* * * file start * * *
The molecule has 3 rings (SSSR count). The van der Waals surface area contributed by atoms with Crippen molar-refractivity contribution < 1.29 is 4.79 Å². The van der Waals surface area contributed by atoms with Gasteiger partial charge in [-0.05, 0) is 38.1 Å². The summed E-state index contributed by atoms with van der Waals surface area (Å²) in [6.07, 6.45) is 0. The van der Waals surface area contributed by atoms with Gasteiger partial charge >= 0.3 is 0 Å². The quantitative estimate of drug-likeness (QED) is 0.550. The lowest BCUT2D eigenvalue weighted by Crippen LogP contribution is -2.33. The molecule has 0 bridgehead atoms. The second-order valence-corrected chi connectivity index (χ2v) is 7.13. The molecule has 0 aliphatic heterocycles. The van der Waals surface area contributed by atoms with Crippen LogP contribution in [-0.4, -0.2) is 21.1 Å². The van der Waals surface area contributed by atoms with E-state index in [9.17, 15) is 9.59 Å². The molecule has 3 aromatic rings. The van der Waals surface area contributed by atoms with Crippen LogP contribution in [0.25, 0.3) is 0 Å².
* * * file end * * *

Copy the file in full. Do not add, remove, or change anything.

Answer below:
The molecule has 3 rings (SSSR count). The van der Waals surface area contributed by atoms with Crippen molar-refractivity contribution < 1.29 is 4.79 Å². The van der Waals surface area contributed by atoms with Gasteiger partial charge in [-0.05, 0) is 38.1 Å². The summed E-state index contributed by atoms with van der Waals surface area (Å²) in [6.07, 6.45) is 0. The van der Waals surface area contributed by atoms with Gasteiger partial charge >= 0.3 is 0 Å². The quantitative estimate of drug-likeness (QED) is 0.550. The lowest BCUT2D eigenvalue weighted by Crippen LogP contribution is -2.33. The molecule has 0 bridgehead atoms. The second-order valence-corrected chi connectivity index (χ2v) is 7.13. The molecule has 0 aliphatic heterocycles. The van der Waals surface area contributed by atoms with Crippen LogP contribution in [-0.4, -0.2) is 21.1 Å². The van der Waals surface area contributed by atoms with E-state index in [9.17, 15) is 9.59 Å². The molecule has 3 aromatic rings. The van der Waals surface area contributed by atoms with Crippen LogP contribution in [0.25, 0.3) is 0 Å².